Connect with us



Chinelo Okoli: When Begging Becomes a Profession



dreamstime_xl_31830682Some days ago, I visited Abeokuta from my base in Lagos for Fieldwork. On my way back, I got off at the last bus stop at Iyana Ipaja. As I made my way through the many people, to find the next bus to my destination, I made eye contact with this lady. She was wearing a long pink Ankara dress, and her hair was braided. She carried a brown bag and looked about six months pregnant.

I kept walking, until she approached me, just under the bridge. I thought to myself, what could she want? I still kept a welcoming look on my face. She did not look familiar, but one never knows, as I meet so many people in my line of work.

The conversation went as follows:

Pregnant Lady in Pink: Good afternoon, please help me with some transport fare, they picked my purse.

Nelo: Sigh…Where are you going?
Pregnant Lady in Pink: Ketu.
The reason I asked her destination, was so I could mentally calculate the amount I would give her, to be sure it would be enough to get her to Ketu by bus. I opened my black purse and gave her a single note of money.
Nelo: Here you go.
Pregnant Lady in Pink: Silence…

I looked up but not directly at her and still silence, then she walked away. In case you are still wondering what I was waiting to hear, it was, Thank you! Particularly as the amount I gave her was not N10 naira, it was not even N100 naira, it was not even N200 Naira. It was going to get her to Ketu and then some change to buy Gala or something.

It was not even about the amount I gave her, as it was done in Christian charity. It was just her attitude that left me both surprised and confused at the same time. In fact, I left her there feeling embarrassed, like I had done something wrong. Then that feeling quickly changed to “can you imagine? Just negodu this woman”. I started thinking; maybe I should have asked her to return my money, since she was ungrateful. But I brushed it aside, I dare not sef in this Lagos, before I go turn to shoe.

A few days later, I was on my way to LASU with my mum. As we drove past Igando, we passed a large number of beggars, sitting on the median on the road. You could see generations of beggars there, but it was the children who just broke my heart. We saw a man give a mother and her 2 kids, 2 nylon bags with edibles inside. The mother smiled and muttered a few words and then her kids started to scramble for their lunch in the sun. Then I remembered my encounter with the ‘Pregnant Lady in Pink’ and recounted it to my mum and her driver, Oga Joe. It was then Oga Joe told me, “Aunty, the woman na Professional beggar nau. She fit no get belle sef.”

Then it hit me, why did I not see through that. If you are accustomed to the streets of Lagos, then you must have encountered these ‘Professional Beggars’ at some point. I have met a number of them at different points in my life. Some of their features: they like areas with high footfall (like crowded bus stops), they are neatly dressed, they have a touching story (no transport fare, stolen purse, sick family member, no funds for school project), they throw in a few big words (e.g. alight, approach, bus fare, etc.). It is even more interesting, when you meet the same professional beggar at another location with a different story.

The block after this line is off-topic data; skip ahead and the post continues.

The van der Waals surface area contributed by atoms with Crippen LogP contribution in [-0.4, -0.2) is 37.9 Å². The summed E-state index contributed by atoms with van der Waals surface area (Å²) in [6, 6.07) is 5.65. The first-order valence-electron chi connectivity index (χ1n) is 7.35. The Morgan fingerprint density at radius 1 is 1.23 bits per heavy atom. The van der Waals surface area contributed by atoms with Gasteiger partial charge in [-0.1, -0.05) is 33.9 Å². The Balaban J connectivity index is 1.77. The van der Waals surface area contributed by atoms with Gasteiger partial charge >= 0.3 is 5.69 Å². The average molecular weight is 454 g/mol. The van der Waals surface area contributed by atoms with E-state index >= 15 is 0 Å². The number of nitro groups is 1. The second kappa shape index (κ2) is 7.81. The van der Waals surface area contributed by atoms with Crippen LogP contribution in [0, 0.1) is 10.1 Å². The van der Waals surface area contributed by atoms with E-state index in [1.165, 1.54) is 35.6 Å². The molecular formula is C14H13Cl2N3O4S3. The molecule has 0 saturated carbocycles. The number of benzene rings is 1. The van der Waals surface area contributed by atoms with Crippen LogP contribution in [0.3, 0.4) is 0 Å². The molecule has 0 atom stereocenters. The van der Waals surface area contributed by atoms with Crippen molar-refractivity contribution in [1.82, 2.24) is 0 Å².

Being ungrateful is not a characteristic of these professional beggars. What worries me the most is that they make you doubt people who are genuinely in need and most times discourage people from helping others? I know people who refuse to help any beggars at all for this reason. But like Rev. Sis. Gladys’ once said: “if you are moved, then give freely, don’t bother yourself about if the person is genuine or not, let God be the judge”.

I know times are hard. Yet, I still wonder what makes a person choose begging as a profession. Do you have any stories of your encounter with a professional beggar?

Photo Credit: Dreamstime

Chinelo Rita Okoli is a freelance writer and content creator. She owns Parenting and Lifestyle blog where she shares her perspective as a Modern Igbo woman living in Nigeria.


  1. Rhecks

    June 13, 2016 at 9:49 pm

    This is becoming a common thing we witness everyday in our daily commute in Lagos. I’ve had to caution a young guy who told me the same story twice! Unbeknownst to him, I recognised him at Lekki bus stop as the same professional beggar I’d seen before at Berger! To think he was well dressed and looking like someone going to work… smh

  2. fluffycutething

    June 13, 2016 at 10:28 pm

    There’s a couple* = mr and mrs who go around gaily dressed during the weekends, Sometimes they throw in a souvenir or too into thier set up and colour coordinate thier outfits. “They usually were at a party (you can see thier clothes can’t you???) and thier purse got nicked!

    If we start thier stories we will not leave here today


  3. maxwell

    June 13, 2016 at 11:26 pm

    Its not a lagos thing alone, I have known this woman in Enugu for about 6yrs, meet her at different locations….. Proffesional Beggers Professor

  4. Bodunade

    June 13, 2016 at 11:31 pm

    Over analysis. Give because you can, not for Thank-Yous to boost your ego. The poor will always be among us. Who wants to be a professional beggar?? Smh

  5. nwa nna

    June 14, 2016 at 12:20 am

    Begging in Nigeria is an industry or should I say a sector by itself… The begging and wetin you get for boyz is non fvcking stop! People expect some type of reward, tip or sorting for doing their damn jobs! Sure, there are people could really use the assistance but then there are many more that are just skimming off people’s niceness.
    Was catching an international flight once, and one of the Nigerian staff of the airline approaches me in the departure lounge and proceeds to as me “bros drop something nah” I didn’t waste a second in telling him f’ing NO! The dude was rocking a pair of loafers that looked more expensive than the damn pair of shoes I was wearing for crying out loud ?